Housing market shrugs off warnings
Housing market shrugs off warnings
The New Zealand Median Dwelling Price hit an unprecedented high of $300,000, up 54% on the same quarter in 2002, shrugging off attempts by the Reserve Bank to dampen the housing market. The figures were released today in the AMP Home Affordability Report for the December 2005 quarter.
Graham Crews, Senior Lecturer in Real Estate at Massey University, says .The national median dwelling price has climbed steadily every year since 2002, while total annual sales have consistently reached over 100,000. These figures reflect a market that has been operating at the top of its cycle for the last four years, despite predictions from the Reserve Bank that it will soften.
.The housing market is shrugging off warnings by the Reserve Bank, which has attempted to dampen demand by increasing the Official Cash Rate nine times in the last two years,. he says. Increasing house prices, rather than interest rates, remained the principal driver of declining home affordability.
The New Zealand median dwelling price lifted 3.4% during the quarter, contributing to the Home Affordability Index declining 4.8%, a trend now sustained for seven consecutive quarters. Despite increasing dwelling prices and declining affordability during the December quarter, residential sales of 27,056 were 5.9% up on the same period last year (25,547).
David Chote, General Manager of Distribution at AMP says .Nobody could have predicted that the market would remain so good for so long. The fact that it has is a reflection of a strong domestic economy, a low unemployment rate and an unrelenting Kiwi dream to own the place you call home.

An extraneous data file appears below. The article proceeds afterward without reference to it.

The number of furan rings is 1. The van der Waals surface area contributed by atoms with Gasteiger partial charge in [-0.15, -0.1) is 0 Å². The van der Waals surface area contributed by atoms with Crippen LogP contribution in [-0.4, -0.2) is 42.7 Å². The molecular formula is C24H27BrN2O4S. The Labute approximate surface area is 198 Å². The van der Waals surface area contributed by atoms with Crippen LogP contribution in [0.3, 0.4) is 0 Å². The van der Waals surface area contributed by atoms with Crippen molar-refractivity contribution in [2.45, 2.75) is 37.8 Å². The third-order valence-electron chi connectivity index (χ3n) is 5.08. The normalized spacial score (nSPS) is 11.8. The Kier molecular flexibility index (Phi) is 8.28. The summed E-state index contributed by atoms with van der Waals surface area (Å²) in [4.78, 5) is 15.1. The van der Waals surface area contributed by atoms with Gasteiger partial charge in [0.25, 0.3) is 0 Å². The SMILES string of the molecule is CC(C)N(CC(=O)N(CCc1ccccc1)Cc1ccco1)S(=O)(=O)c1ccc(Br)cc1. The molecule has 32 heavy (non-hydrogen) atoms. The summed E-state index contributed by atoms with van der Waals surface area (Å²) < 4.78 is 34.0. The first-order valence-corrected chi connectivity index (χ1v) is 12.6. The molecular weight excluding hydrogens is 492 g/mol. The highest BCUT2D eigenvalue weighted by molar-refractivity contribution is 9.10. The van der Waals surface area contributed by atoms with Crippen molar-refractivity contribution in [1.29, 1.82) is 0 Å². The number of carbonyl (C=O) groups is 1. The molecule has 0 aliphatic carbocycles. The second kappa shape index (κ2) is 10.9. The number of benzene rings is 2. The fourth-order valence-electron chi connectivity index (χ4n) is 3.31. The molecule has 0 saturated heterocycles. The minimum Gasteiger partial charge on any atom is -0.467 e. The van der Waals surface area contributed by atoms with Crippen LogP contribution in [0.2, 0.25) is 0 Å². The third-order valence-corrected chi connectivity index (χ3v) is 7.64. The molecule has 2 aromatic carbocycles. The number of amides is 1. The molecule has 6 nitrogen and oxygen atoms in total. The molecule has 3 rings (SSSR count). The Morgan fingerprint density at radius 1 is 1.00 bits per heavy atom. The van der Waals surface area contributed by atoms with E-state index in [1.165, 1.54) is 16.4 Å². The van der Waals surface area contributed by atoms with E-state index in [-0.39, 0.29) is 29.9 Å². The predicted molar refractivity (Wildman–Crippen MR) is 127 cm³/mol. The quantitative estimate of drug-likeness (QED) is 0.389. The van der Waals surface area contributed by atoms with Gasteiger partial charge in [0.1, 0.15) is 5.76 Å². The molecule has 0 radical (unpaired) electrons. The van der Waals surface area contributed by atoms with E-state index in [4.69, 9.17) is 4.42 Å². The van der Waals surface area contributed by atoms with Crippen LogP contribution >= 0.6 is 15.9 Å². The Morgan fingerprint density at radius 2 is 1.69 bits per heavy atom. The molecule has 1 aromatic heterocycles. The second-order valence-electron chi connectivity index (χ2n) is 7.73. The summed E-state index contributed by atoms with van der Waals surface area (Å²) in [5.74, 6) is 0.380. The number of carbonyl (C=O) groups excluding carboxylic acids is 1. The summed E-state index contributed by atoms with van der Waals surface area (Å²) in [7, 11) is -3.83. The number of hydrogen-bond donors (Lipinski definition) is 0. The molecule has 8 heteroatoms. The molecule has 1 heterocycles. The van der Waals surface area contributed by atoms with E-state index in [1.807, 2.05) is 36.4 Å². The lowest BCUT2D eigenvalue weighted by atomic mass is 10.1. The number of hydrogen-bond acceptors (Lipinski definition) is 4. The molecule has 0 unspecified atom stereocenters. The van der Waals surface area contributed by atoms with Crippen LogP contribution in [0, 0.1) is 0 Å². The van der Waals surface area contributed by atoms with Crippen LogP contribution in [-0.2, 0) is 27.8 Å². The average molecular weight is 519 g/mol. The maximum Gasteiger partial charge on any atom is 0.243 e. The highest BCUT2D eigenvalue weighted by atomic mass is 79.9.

.For first-home buyers though, affordability is no longer just an issue in the major centres. The median dwelling prices in the provinces have climbed as these markets have played catch-up with the rest of the country. Manawatu/Wanganui has lifted over 25% in the past year alone,. he says. Nine of the twelve regions recorded a rise in median dwelling prices and ten reported a quarterly decline in home affordability. Two South Island regions led the field with Otago recording the steepest decline at 17.8%, followed by Central Otago Lakes (15%), Manawatu/Wanganui (10%), Waikato/Bay of Plenty/Gisborne (8.6%), Hawke.s Bay (6%), Canterbury/Westland (5.9%), Auckland (3.9%), Nelson/Marlborough (3.8%), Northland (3.4%) and Wellington (3.2%). In contrast, two regions, Southland and Taranaki, recorded a quarterly improvement in affordability at 4.3% and 2.5% respectively. Both regions joined Nelson/Marlborough in recording a quarterly fall in median dwelling prices. On a yearly basis, the New Zealand index reflected a twelve-monthly decline in home affordability (16.3%), for the fourteenth consecutive quarter. Reported residential sales for the past year were 105,981, 1.3% down on the previous year.s (Dec 04/Nov 05) sales of 107,335. The median dwelling price moved up 15.4% from $260,00 to $300,000.
All regions, except Nelson/Marlborough, reported an increase in median dwelling prices over the past year. Manawatu/Wanganui recorded the steepest lift at 25.5%, followed by Canterbury/Westland at 20% and Waikato/Bay of Plenty/Gisborne at 19.6%. Nelson/Marlborough reported a fall of 6.8% in the median dwelling price over the year.
AMP Home Affordability Report
The quarterly report is prepared for AMP by Massey University.s Real Estate Analysis Unit. It combines data on housing prices, mortgage interest rates and average weekly earnings to produce a home mortgage affordability index indicator. The survey, conducted since 1988, uses data supplied from Statistics New Zealand, the Reserve Bank and the Real Estate Institute of New Zealand.